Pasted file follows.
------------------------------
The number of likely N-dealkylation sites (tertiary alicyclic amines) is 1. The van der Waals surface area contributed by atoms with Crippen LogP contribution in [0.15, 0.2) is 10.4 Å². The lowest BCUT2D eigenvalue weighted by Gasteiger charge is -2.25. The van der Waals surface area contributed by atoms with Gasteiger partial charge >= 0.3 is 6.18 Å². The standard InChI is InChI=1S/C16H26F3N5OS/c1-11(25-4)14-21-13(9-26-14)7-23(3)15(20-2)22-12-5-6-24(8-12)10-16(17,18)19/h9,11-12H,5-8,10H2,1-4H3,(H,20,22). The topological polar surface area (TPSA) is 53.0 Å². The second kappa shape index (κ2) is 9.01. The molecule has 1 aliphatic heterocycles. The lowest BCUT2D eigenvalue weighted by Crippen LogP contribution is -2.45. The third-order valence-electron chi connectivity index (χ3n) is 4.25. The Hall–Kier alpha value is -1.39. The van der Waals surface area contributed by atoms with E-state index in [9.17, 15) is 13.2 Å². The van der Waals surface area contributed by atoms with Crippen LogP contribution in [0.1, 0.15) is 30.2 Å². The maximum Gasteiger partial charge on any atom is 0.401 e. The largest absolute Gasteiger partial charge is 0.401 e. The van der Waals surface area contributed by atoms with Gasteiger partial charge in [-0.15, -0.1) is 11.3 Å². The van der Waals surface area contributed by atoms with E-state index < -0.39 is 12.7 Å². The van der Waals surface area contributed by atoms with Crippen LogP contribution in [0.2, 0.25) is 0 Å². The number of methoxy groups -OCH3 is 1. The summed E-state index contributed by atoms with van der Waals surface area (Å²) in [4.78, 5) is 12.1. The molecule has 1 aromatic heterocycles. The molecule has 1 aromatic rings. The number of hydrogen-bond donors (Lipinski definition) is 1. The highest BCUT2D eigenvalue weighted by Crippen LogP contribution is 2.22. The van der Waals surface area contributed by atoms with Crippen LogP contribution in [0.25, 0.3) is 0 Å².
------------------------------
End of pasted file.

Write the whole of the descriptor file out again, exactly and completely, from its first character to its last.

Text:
The number of likely N-dealkylation sites (tertiary alicyclic amines) is 1. The van der Waals surface area contributed by atoms with Crippen LogP contribution in [0.15, 0.2) is 10.4 Å². The lowest BCUT2D eigenvalue weighted by Gasteiger charge is -2.25. The van der Waals surface area contributed by atoms with Gasteiger partial charge >= 0.3 is 6.18 Å². The standard InChI is InChI=1S/C16H26F3N5OS/c1-11(25-4)14-21-13(9-26-14)7-23(3)15(20-2)22-12-5-6-24(8-12)10-16(17,18)19/h9,11-12H,5-8,10H2,1-4H3,(H,20,22). The topological polar surface area (TPSA) is 53.0 Å². The second kappa shape index (κ2) is 9.01. The molecule has 1 aliphatic heterocycles. The lowest BCUT2D eigenvalue weighted by Crippen LogP contribution is -2.45. The third-order valence-electron chi connectivity index (χ3n) is 4.25. The Hall–Kier alpha value is -1.39. The van der Waals surface area contributed by atoms with E-state index in [9.17, 15) is 13.2 Å². The van der Waals surface area contributed by atoms with Crippen LogP contribution in [0.1, 0.15) is 30.2 Å². The maximum Gasteiger partial charge on any atom is 0.401 e. The largest absolute Gasteiger partial charge is 0.401 e. The van der Waals surface area contributed by atoms with Gasteiger partial charge in [-0.15, -0.1) is 11.3 Å². The van der Waals surface area contributed by atoms with E-state index < -0.39 is 12.7 Å². The van der Waals surface area contributed by atoms with Crippen LogP contribution in [0.2, 0.25) is 0 Å². The number of methoxy groups -OCH3 is 1. The summed E-state index contributed by atoms with van der Waals surface area (Å²) in [4.78, 5) is 12.1. The molecule has 1 aromatic heterocycles. The molecule has 1 aromatic rings. The number of hydrogen-bond donors (Lipinski definition) is 1. The highest BCUT2D eigenvalue weighted by Crippen LogP contribution is 2.22. The van der Waals surface area contributed by atoms with Crippen LogP contribution in [0.25, 0.3) is 0 Å².